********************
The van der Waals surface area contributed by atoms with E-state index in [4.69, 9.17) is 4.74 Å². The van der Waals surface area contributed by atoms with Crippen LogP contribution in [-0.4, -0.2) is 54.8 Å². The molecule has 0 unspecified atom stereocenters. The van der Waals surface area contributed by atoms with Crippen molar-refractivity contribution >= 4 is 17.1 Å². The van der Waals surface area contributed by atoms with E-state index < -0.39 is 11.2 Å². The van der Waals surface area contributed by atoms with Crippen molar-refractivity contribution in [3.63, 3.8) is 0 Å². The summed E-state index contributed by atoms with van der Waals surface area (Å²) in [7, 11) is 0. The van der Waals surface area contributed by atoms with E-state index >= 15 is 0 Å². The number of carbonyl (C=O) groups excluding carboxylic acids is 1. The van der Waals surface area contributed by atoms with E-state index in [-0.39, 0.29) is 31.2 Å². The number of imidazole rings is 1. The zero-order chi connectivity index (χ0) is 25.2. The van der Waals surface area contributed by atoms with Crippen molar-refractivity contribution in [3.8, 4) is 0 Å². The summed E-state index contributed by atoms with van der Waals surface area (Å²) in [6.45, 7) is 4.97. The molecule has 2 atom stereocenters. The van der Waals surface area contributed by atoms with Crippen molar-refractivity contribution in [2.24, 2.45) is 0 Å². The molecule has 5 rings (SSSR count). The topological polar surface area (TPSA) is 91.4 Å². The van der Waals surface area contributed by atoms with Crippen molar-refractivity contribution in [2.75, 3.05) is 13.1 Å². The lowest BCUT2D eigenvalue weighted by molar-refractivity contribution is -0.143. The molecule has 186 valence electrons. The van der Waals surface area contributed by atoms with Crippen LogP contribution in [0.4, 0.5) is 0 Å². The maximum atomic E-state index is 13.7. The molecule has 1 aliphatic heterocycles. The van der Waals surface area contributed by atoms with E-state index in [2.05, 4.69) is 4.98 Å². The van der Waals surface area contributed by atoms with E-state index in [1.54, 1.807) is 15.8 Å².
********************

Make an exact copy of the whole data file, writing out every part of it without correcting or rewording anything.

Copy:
The van der Waals surface area contributed by atoms with E-state index in [4.69, 9.17) is 4.74 Å². The van der Waals surface area contributed by atoms with Crippen LogP contribution in [-0.4, -0.2) is 54.8 Å². The molecule has 0 unspecified atom stereocenters. The van der Waals surface area contributed by atoms with Crippen molar-refractivity contribution >= 4 is 17.1 Å². The van der Waals surface area contributed by atoms with E-state index < -0.39 is 11.2 Å². The van der Waals surface area contributed by atoms with Crippen molar-refractivity contribution in [3.63, 3.8) is 0 Å². The summed E-state index contributed by atoms with van der Waals surface area (Å²) in [7, 11) is 0. The van der Waals surface area contributed by atoms with E-state index >= 15 is 0 Å². The number of carbonyl (C=O) groups excluding carboxylic acids is 1. The van der Waals surface area contributed by atoms with E-state index in [-0.39, 0.29) is 31.2 Å². The number of imidazole rings is 1. The zero-order chi connectivity index (χ0) is 25.2. The van der Waals surface area contributed by atoms with Crippen molar-refractivity contribution in [3.8, 4) is 0 Å². The summed E-state index contributed by atoms with van der Waals surface area (Å²) in [6.45, 7) is 4.97. The molecule has 2 atom stereocenters. The van der Waals surface area contributed by atoms with Crippen molar-refractivity contribution in [2.24, 2.45) is 0 Å². The molecule has 5 rings (SSSR count). The topological polar surface area (TPSA) is 91.4 Å². The van der Waals surface area contributed by atoms with Crippen molar-refractivity contribution in [2.75, 3.05) is 13.1 Å². The lowest BCUT2D eigenvalue weighted by molar-refractivity contribution is -0.143. The molecule has 186 valence electrons. The van der Waals surface area contributed by atoms with Crippen LogP contribution in [0.4, 0.5) is 0 Å². The maximum atomic E-state index is 13.7. The molecule has 1 aliphatic heterocycles. The van der Waals surface area contributed by atoms with E-state index in [2.05, 4.69) is 4.98 Å². The van der Waals surface area contributed by atoms with E-state index in [1.54, 1.807) is 15.8 Å².